Category Archives: MIT SDM

Design Challenge 2

And just like that, DC2 is done. Or at least, mostly so. Our presentation was this afternoon and we stayed a while last night to do some trials and ensure everyone was on the same proverbial page. I'm pretty happy with how itsturned out, too. I think that as far as a solution goes, we came to something which is reasonable and makes for a nice “system” (which was a big part of the exercise). And then there was a part which is waaaaaaaayyyyyyyyy out there, but it did fit into the system 🙂

One thing about DC2 that I'm very happy about is that our presentation wasn't the typical powerpoint death by bullets. The more I sit through them (… and there are some professors that do them), the more I dislike them. It really is a terrible way to convey information and it ensures that people in your audience just sit and read rather than listening. Convincing my group of this took a little bit of work, but I managed in the end and I think I might have even sold some of them on the philosophy in general.

Then tonight, we had a get-together at Character's to celebrate the end of DC2. Pretty much everyone went which was good for chances to talk to people. I really do like everyone in my cohort and it was nice to be able to talk to them without an assignment being due. Well, that's not entirely true. There is still a bit to be done (have to finish up the DC2 paper, one more big paper, one small memo and a homework assignement), but it's a lot more managable.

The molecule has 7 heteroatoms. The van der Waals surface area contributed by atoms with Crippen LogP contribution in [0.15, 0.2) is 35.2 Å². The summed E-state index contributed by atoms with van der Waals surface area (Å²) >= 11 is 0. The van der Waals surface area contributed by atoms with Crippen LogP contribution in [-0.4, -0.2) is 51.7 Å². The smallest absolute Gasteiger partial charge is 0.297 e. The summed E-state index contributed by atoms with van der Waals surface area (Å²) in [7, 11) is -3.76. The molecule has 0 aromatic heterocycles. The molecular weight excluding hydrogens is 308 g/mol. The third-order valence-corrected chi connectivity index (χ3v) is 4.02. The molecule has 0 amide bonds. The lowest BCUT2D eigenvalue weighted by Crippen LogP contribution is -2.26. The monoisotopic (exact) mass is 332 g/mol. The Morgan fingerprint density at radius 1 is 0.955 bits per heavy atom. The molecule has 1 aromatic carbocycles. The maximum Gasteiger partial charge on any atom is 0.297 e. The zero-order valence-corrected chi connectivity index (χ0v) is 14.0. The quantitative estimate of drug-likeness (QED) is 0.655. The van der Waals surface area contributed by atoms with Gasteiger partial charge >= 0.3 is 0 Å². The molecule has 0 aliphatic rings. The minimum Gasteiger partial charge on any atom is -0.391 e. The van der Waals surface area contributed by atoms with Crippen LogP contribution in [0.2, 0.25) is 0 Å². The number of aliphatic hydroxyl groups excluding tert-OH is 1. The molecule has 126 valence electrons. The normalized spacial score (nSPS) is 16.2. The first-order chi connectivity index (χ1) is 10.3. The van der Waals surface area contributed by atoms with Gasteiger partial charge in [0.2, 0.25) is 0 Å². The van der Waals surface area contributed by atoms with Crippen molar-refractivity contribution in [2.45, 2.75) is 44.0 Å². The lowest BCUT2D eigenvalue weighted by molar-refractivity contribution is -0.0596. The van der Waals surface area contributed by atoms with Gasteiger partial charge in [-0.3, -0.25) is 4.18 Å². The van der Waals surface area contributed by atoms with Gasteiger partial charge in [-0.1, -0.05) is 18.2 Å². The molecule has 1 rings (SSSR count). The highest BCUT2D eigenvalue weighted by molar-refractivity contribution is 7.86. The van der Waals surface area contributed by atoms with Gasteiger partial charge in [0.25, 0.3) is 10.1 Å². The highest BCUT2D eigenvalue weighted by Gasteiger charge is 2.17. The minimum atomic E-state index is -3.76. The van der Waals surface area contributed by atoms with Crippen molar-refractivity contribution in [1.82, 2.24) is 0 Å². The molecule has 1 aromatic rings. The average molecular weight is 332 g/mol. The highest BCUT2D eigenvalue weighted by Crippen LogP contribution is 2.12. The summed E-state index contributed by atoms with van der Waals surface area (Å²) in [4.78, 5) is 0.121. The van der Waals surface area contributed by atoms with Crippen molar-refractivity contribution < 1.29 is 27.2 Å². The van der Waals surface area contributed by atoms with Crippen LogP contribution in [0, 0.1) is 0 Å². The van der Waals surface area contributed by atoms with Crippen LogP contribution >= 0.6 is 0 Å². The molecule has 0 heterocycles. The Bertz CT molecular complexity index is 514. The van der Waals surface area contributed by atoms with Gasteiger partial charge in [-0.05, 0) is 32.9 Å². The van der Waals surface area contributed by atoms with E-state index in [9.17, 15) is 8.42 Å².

And once that's all out of the way, January will be over. The time has flown, but it's been really good to get back into the mindset for classes. And it's been good to be able to get to know a number of my classmates. The January session is definitely a very valuable and important part of the program — I'm sure that it's going to help me out over the coming months in a variety of ways. One downside of January being over is that about half the class will head back to wherever they are from and be distance students as opposed to being around on-campus. But, I'm used to working with people over the 'net, so it shouldn't be too bad. IM/jabber and maybe even we'll see some IRC usage pop up 🙂

But now, it's time for bed so that I can get up in the morning for the Creativity Workshop in System Architecture.

Another week of January gone

Another week of the January session is over and with it is the end of the first of our classes, Probability and Statistics. I thought that the class was well done for a 15 hour (five 3-hour classes) refresher over all of the big pictures of probability and statistics and it got a few neurons firing which hadn't done so in a while. It's hard to believe that at this point, I'm a little over halfway done with this part of the program. It'll be nice to start a more “normal” class schedule, though.

Once all of the required bits of the day were done, I headed over to the Muddy for some of the celebration for the 13-month SDM '07'ers (and 24 month SDM '06'ers, although I know fewer of them) who finished up their theses today and are thus ready for graduation. After some talking and sitting around, a group of us headed off towards Bertucci's to grab some dinner which was good.